New York to DC Hyperloop could happen as Elon Musk reportedly gets green light

According to recent reports, Elon Musk is now one more baby-sized step towards his dreams of creating a Hyperloop network.

After tweeting in July 2017 that he had received verbal permission to build a New York to Washington DC Hyperloop, the Washington Post states that Musk and his Boring company has finally received something on paper. 

As you’d expect, the government hasn’t just given Musk permission to start digging tunnels from DC to New York without any further ado. Instead it’s granted a very limited permit for preliminary excavation and preparation at a single site in Washington DC.

DC digging

When asked about the permit, a Boring Company spokesperson told the Washington Post that the “New York Avenue location if constructed, could become a station” in the wider Hyperloop network.

Looking at the fence-lined parking lot on New York Avenue, it’s hard to imagine any kind of station but according to the Boring Company “stations in a Loop or Hyperloop system are small in size and widely distributed in a network — very different from large-station termini considered for train systems.”

Clearly, this is a very small start and progress is slow. According to DC Mayor Muriel E. Bowser's chief of staff, John Falcicchio, “We're just beginning, in the mayor's office, our conversation to get an understanding of what the general vision is for Hyperloop.” Telling Musk he can dig in an abandoned parking lot for a while seems like a good way to secure a little more time for thought.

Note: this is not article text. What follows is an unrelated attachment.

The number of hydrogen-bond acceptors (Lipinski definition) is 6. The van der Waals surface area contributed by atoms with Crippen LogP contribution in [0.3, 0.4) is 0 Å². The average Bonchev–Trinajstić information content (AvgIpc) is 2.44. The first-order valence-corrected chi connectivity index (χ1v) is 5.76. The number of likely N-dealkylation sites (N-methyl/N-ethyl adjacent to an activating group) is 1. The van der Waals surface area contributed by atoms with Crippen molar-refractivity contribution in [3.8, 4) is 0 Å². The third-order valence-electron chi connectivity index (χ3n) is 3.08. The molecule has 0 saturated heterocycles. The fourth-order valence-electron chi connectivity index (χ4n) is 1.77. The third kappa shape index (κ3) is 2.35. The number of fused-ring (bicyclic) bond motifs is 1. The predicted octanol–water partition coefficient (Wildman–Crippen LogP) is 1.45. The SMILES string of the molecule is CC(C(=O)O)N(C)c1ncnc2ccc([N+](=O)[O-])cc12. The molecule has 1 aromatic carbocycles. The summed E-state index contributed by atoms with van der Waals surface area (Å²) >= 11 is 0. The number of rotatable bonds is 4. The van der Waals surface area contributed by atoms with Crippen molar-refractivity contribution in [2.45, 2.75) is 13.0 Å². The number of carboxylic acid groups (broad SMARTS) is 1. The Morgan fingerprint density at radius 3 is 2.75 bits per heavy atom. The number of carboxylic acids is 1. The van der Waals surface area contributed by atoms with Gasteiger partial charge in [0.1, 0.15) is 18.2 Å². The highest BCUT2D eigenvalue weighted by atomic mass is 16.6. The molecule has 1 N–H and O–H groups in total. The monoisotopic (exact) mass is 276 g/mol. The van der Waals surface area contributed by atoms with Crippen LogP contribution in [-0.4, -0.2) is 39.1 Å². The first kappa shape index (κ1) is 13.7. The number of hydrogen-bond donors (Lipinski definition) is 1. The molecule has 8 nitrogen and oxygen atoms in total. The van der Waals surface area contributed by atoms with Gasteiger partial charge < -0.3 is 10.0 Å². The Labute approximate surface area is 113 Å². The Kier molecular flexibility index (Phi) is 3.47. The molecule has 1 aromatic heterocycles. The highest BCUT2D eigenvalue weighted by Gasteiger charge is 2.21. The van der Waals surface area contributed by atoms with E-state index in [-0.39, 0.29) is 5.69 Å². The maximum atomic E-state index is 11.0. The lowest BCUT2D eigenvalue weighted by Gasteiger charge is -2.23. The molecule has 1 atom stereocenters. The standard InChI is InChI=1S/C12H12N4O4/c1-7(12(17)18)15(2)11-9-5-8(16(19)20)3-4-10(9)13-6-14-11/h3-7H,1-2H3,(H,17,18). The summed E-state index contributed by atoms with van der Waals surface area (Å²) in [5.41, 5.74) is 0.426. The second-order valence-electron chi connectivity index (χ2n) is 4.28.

If work on the Washington DC Hyperloop does get started, Musk has said that the system of high-speed tubes and pods will be able to carry people between the capital and New York in as little as 29 minutes. Given the current journey takes around three hours, this is impressive. 

However, the kind of infrastructure required for the US-wide Hyperloop system Musk dreams of could take decades to build, and we’re barely out of the starting gate with this permit. 

With that in mind, it’ll be a very long time before we see this become a viable transport solution. At the very least, Musk has the backing of the White House Office of American Innovation and a conditional utility permit from the state of Maryland to help keep things moving.

Emma Boyle

Emma Boyle is TechRadar’s ex-Gaming Editor, and is now a content developer and freelance journalist. She has written for magazines and websites including T3, Stuff and The Independent. Emma currently works as a Content Developer in Edinburgh.